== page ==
> major changes by introducing error into christian
> teachings and christians are wondering and
> questioning quot what is going on? quot discernment
> of error is critical discernment conferences are.
> unfortunately i had to work that day so i couldn t
> attend the pre-party dinner gethering but i m so
> happy that you all had a wonderful time at it .
> asians tend to have lower overall cholesterol levels
> and lower incidence of coronary heart disease than
> whites but coronary heart disease is still the
> leading cause of death for all asian americans.
> so we had a cuppa tea and quot right quot said fred
> quot give a shout for charlie but it did no good
> well i never thought it would quot all right quot
> said fred.
> steve i have just logged onto your site the best
> beatles site on the web - by far!!! after being at
> the cavern last night myself.
> so that s my personal encounter with wes no real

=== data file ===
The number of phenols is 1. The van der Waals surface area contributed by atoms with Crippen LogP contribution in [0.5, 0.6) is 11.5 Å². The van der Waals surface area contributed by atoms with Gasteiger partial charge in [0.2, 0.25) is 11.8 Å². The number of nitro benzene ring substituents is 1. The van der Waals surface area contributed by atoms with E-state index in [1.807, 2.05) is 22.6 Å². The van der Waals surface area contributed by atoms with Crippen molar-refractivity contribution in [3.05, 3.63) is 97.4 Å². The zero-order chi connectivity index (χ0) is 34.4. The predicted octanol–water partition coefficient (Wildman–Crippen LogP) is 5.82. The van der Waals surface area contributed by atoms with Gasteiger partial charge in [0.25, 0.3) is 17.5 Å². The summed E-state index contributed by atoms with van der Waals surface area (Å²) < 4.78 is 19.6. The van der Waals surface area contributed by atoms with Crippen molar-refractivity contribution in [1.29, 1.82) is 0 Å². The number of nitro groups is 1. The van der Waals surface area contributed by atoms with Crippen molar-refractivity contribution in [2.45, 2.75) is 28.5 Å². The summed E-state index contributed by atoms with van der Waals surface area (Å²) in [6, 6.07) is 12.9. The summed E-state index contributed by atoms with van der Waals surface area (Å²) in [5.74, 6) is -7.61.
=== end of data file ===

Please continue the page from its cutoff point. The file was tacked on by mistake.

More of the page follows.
> connection but glad to have some contact with a
> person i admire so much.
> this guy is one of my absolute heroes he plays
> really awesome ambient music on his pedal guitars
> zithers and is known for his beautiful-sounding
> homemade metal percussion instruments.
> our tax dollars would be better served in promoting
> the creation of more high speed trains which would
> decrease the need for travelers to use short costly
> noisy commuter flights.
> hagrid fez menção de nos separar mas lembro-se que
> dumbledore o pedira para me acompanhar em um
> encontro e não para me atrapalhar recuou e ficou
> observando após um certo tempo ele me soltou.
> slavery segregation and racism nbsp trusting the
> health care system ain t always easy! nbsp an
> african american perspective on bioethics.
> deborah prothrow-stith m d deadly consequences quot
> an american tragedy quot nbsp.
> he he he he he everybody is writing so do i thank
> you guy xi gwe you are doing a good job thun thun
Tuesday, March 22, 2005
A new study from Cardiff University examines scent peptides released by males which boost (or bust) their attractiveness to females. That this happens isn't news, but identifying the specific molecules involved, rather than just calling them mysterious pheromones, is a step.
A Cornell University professor has written a new book, in which he claims that (a) teenagers don't link their sexuality to their identity, and that (b) gay adolescents will, in the near future, stop needing or wanting to identify themselves as 'gay.'